Travel Guide to Sagada | Sumaguing Cave Spelunking

Sumaguing Cave Spelunking

This was one of the highlights of this trip. How would I start this? Hmmm… let me see… Perhaps those who were weak at heart and claustrophobic can’t really do this. But I can also say it’s still worth a try.

Spelunking at Sumaguing Cave was really challenging; a good vitamin for adventure seekers. Unlike spelunking in Palawan, doing it in Sumaguing was totally the opposite: the directions, the trails, the emotions I had and even the guts. The cave was really dark inside; the only source of light was the lamp(s) used by the guide(s), or flashlights, if any. Holding on to the rocks was a necessity to survive, I swear! Even touching the cave bats’ stinky poops was not important anymore as long as we had something to hold while descending the cave. It was really steep and slippery and extra cautious cells in your body will be very handy.


Footwears should be removed and left in a specific part of the cave; the guide told us that it’s necessary to avoid accidents. I was not quite fascinated in walking barefooted but I followed. My feet was aching at first but I can no longer felt the pain due to the fear the trail going down had caused me. I really tried my best not to lose my balance and to keep up with the group’s pacing. Good to know that we were the first group to enter the cave that day (5:00AM) because it may be more slippery than we had if others already had walked by the trails.


The most difficult part I could remember was the portion of descending on which the only way down was to trust the guide’s balance. He required me to hold his left hand while his right hand was holding the rock on the side. He then instructed me to step on his foot while being hung half on that 90-degree rock formation. My mind were asking “what if we fall down and stumble directly to the lowest part of the cave?, What if he lose his balance and pull me down with him?”.  I hesitated at first, honestly. It took me 30 sec to finally gave in and followed his instructions. I reminded myself that the guides were the ones who know the cave more than anyone else. I was then glad I did trust him.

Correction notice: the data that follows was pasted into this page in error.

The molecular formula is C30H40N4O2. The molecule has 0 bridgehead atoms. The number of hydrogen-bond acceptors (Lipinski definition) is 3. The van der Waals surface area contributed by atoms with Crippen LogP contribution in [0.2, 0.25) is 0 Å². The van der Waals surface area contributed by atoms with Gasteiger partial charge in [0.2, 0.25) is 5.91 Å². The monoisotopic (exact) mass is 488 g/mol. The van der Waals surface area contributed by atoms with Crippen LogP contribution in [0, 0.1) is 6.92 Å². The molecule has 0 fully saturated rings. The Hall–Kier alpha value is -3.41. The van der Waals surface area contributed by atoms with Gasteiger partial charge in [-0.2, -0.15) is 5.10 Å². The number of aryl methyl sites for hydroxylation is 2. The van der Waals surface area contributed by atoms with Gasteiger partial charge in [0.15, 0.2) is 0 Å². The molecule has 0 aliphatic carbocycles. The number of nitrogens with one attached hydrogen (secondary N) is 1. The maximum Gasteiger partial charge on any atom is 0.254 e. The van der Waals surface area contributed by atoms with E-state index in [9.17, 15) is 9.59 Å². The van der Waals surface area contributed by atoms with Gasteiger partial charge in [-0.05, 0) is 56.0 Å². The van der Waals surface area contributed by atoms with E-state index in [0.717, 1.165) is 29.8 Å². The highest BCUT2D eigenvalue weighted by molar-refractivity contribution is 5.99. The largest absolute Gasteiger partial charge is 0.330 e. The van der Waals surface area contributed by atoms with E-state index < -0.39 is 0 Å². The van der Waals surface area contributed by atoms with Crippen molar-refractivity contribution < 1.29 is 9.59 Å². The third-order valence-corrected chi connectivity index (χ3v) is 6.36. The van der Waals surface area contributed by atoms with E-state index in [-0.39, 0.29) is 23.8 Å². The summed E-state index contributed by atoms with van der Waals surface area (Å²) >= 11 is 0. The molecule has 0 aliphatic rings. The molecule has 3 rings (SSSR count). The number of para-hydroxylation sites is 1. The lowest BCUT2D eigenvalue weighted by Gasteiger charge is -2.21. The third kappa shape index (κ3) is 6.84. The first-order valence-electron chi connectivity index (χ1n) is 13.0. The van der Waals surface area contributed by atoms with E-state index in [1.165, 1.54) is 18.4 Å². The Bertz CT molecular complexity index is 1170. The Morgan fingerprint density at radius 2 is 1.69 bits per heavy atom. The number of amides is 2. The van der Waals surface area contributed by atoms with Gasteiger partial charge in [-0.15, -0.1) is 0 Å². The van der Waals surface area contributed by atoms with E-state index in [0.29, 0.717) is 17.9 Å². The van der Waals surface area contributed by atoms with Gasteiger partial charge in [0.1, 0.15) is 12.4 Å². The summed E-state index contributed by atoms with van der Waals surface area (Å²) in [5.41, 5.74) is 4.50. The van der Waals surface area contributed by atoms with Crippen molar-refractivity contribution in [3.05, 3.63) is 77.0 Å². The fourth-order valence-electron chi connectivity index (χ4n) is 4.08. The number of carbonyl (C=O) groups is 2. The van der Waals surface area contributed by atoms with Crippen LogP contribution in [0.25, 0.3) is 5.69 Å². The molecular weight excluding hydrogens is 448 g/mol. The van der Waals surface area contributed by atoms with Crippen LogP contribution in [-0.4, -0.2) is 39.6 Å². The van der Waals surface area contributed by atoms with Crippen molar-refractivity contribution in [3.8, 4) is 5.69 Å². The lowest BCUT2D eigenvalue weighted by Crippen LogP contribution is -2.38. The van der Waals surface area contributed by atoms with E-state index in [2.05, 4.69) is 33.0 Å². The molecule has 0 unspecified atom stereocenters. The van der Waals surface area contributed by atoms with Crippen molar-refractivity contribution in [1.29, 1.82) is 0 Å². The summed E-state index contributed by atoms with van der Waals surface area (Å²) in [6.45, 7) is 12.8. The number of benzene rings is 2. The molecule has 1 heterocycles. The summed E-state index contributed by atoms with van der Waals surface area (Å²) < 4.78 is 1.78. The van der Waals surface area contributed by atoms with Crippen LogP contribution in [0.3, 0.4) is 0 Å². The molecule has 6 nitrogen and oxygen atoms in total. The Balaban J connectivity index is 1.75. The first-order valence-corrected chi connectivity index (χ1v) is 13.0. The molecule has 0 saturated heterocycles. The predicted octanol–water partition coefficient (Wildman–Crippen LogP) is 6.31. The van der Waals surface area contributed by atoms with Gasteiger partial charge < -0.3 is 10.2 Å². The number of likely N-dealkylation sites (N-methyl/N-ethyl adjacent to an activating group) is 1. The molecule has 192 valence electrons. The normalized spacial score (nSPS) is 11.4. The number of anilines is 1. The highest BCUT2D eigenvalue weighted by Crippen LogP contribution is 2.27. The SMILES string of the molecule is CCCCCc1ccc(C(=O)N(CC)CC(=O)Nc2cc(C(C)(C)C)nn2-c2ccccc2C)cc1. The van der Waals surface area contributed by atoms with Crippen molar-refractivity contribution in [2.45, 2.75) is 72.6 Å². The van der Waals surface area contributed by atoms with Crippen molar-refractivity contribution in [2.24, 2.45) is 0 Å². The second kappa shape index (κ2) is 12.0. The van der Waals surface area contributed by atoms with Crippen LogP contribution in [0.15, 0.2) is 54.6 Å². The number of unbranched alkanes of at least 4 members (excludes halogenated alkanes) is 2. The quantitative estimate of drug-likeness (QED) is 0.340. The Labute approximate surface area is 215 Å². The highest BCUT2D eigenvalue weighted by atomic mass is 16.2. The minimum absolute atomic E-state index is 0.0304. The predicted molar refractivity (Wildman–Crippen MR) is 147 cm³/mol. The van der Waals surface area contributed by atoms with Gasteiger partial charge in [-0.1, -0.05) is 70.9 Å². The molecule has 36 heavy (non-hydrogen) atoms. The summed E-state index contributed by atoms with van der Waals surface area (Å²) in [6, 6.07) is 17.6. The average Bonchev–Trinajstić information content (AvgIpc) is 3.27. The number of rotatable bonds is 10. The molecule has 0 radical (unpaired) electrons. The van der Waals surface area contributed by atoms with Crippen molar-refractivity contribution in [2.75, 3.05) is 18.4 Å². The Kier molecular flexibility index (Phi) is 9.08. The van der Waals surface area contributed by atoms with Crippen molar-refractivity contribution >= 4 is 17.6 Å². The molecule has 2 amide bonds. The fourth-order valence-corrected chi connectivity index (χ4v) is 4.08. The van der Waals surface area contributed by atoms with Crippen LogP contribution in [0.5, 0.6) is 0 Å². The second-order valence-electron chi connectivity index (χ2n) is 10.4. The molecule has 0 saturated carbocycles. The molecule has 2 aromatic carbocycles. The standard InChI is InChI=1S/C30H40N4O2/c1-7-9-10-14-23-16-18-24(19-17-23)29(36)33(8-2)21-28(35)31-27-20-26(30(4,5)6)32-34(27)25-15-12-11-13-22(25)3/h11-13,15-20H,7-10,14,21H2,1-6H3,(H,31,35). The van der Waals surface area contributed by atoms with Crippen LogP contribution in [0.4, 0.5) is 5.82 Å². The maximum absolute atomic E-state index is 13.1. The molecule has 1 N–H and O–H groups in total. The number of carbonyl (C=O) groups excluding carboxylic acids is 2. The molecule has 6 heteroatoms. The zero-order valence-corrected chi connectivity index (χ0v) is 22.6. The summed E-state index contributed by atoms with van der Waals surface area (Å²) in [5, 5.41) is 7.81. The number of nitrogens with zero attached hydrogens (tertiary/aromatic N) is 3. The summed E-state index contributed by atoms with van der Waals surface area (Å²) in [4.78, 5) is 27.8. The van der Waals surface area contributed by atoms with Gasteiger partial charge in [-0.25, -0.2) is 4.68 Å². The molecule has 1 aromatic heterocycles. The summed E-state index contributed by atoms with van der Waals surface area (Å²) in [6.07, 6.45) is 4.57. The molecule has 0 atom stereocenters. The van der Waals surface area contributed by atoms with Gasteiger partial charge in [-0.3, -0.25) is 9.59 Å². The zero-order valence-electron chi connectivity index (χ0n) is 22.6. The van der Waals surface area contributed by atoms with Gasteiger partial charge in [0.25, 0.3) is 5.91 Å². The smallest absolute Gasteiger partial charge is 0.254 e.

The bottom part of the cave showed us a carbon deposit hanging on the rocks’ wall. We then ascended back following the same trail as we went down. And I told myself, “not again?”. But I had no choice, I had to see the sunlight again way up to convince myself that I was already safe. The rays of the sun gave me hope, literally.


This spelunking activity taught me lessons; that I could and should trust myself more than I should & learn to trust some people I knew nothing about. It built my confidence in conquering future melodramatic life scenes.

Click the following links for more travel guides to Sagada:

Part 1 of 4: Echo Valley Tour

Part 3 of 4: Bomod-ok Falls

Part 4 of 4 : Kiltepan Sunrise Viewing

Enjoy and have fun!

Other related posts:

Banaue Rice Terraces | Ifugao

Banaue-Sagada-Benguet Itinerary | 5k Budget

La Trinidad Strawberry Farms| Benguet

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